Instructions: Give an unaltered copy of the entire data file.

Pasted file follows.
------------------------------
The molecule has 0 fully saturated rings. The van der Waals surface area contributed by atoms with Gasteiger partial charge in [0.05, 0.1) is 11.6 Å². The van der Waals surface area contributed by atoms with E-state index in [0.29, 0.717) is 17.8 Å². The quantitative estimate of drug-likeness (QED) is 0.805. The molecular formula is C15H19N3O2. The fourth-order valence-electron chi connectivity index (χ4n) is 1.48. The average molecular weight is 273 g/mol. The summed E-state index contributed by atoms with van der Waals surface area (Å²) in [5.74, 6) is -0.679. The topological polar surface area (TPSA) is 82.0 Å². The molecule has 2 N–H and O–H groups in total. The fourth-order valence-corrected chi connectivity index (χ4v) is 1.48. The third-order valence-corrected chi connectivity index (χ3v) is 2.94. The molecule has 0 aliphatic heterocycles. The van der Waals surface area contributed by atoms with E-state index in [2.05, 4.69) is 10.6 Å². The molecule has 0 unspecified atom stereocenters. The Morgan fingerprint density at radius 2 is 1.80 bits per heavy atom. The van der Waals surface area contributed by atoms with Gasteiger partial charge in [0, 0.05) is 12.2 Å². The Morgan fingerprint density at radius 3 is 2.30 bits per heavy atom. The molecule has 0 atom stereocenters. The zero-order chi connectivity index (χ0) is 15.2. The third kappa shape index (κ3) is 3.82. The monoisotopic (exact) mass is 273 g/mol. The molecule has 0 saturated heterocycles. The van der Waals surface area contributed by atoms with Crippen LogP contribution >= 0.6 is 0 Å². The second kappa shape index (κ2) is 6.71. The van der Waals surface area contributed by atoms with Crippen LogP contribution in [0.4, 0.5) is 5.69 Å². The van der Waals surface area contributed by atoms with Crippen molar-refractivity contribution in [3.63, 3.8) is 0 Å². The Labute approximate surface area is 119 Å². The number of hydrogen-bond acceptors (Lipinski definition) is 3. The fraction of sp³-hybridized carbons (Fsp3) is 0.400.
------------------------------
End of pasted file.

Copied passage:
The molecule has 0 fully saturated rings. The van der Waals surface area contributed by atoms with Gasteiger partial charge in [0.05, 0.1) is 11.6 Å². The van der Waals surface area contributed by atoms with E-state index in [0.29, 0.717) is 17.8 Å². The quantitative estimate of drug-likeness (QED) is 0.805. The molecular formula is C15H19N3O2. The fourth-order valence-electron chi connectivity index (χ4n) is 1.48. The average molecular weight is 273 g/mol. The summed E-state index contributed by atoms with van der Waals surface area (Å²) in [5.74, 6) is -0.679. The topological polar surface area (TPSA) is 82.0 Å². The molecule has 2 N–H and O–H groups in total. The fourth-order valence-corrected chi connectivity index (χ4v) is 1.48. The third-order valence-corrected chi connectivity index (χ3v) is 2.94. The molecule has 0 aliphatic heterocycles. The van der Waals surface area contributed by atoms with E-state index in [2.05, 4.69) is 10.6 Å². The molecule has 0 unspecified atom stereocenters. The Morgan fingerprint density at radius 2 is 1.80 bits per heavy atom. The van der Waals surface area contributed by atoms with Gasteiger partial charge in [0, 0.05) is 12.2 Å². The Morgan fingerprint density at radius 3 is 2.30 bits per heavy atom. The molecule has 0 atom stereocenters. The zero-order chi connectivity index (χ0) is 15.2. The third kappa shape index (κ3) is 3.82. The monoisotopic (exact) mass is 273 g/mol. The molecule has 0 saturated heterocycles. The van der Waals surface area contributed by atoms with Crippen LogP contribution >= 0.6 is 0 Å². The second kappa shape index (κ2) is 6.71. The van der Waals surface area contributed by atoms with Crippen LogP contribution in [0.4, 0.5) is 5.69 Å². The van der Waals surface area contributed by atoms with Crippen molar-refractivity contribution in [3.63, 3.8) is 0 Å². The Labute approximate surface area is 119 Å². The number of hydrogen-bond acceptors (Lipinski definition) is 3. The fraction of sp³-hybridized carbons (Fsp3) is 0.400.